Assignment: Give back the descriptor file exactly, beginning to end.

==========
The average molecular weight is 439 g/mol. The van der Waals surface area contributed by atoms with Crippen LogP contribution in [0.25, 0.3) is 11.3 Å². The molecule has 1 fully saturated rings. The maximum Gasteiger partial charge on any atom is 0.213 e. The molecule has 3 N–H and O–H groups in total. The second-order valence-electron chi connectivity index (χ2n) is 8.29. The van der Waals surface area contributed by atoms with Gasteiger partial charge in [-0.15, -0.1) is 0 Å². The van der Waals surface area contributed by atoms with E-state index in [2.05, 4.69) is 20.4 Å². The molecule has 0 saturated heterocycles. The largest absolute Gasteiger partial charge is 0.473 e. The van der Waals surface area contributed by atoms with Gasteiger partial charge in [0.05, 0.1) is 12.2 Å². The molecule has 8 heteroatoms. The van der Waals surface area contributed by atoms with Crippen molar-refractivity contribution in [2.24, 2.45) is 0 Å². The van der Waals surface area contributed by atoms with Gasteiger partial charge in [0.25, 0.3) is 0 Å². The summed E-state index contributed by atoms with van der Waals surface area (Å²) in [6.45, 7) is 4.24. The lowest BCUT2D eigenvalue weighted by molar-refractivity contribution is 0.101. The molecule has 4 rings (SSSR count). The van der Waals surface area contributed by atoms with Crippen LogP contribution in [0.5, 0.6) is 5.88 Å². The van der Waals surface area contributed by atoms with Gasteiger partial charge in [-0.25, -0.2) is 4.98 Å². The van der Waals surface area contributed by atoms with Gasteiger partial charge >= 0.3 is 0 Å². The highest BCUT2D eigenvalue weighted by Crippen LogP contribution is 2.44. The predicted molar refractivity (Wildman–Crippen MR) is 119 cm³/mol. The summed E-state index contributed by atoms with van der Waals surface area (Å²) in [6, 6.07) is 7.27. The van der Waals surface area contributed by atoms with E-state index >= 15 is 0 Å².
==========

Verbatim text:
The average molecular weight is 439 g/mol. The van der Waals surface area contributed by atoms with Crippen LogP contribution in [0.25, 0.3) is 11.3 Å². The molecule has 1 fully saturated rings. The maximum Gasteiger partial charge on any atom is 0.213 e. The molecule has 3 N–H and O–H groups in total. The second-order valence-electron chi connectivity index (χ2n) is 8.29. The van der Waals surface area contributed by atoms with Gasteiger partial charge in [-0.15, -0.1) is 0 Å². The van der Waals surface area contributed by atoms with E-state index in [2.05, 4.69) is 20.4 Å². The molecule has 0 saturated heterocycles. The largest absolute Gasteiger partial charge is 0.473 e. The van der Waals surface area contributed by atoms with Gasteiger partial charge in [0.05, 0.1) is 12.2 Å². The molecule has 8 heteroatoms. The van der Waals surface area contributed by atoms with Crippen molar-refractivity contribution in [2.24, 2.45) is 0 Å². The van der Waals surface area contributed by atoms with Gasteiger partial charge in [0.25, 0.3) is 0 Å². The summed E-state index contributed by atoms with van der Waals surface area (Å²) in [6.45, 7) is 4.24. The lowest BCUT2D eigenvalue weighted by molar-refractivity contribution is 0.101. The molecule has 4 rings (SSSR count). The van der Waals surface area contributed by atoms with Crippen LogP contribution in [0.5, 0.6) is 5.88 Å². The van der Waals surface area contributed by atoms with Gasteiger partial charge in [-0.25, -0.2) is 4.98 Å². The van der Waals surface area contributed by atoms with Gasteiger partial charge >= 0.3 is 0 Å². The highest BCUT2D eigenvalue weighted by Crippen LogP contribution is 2.44. The predicted molar refractivity (Wildman–Crippen MR) is 119 cm³/mol. The summed E-state index contributed by atoms with van der Waals surface area (Å²) in [6, 6.07) is 7.27. The van der Waals surface area contributed by atoms with E-state index >= 15 is 0 Å².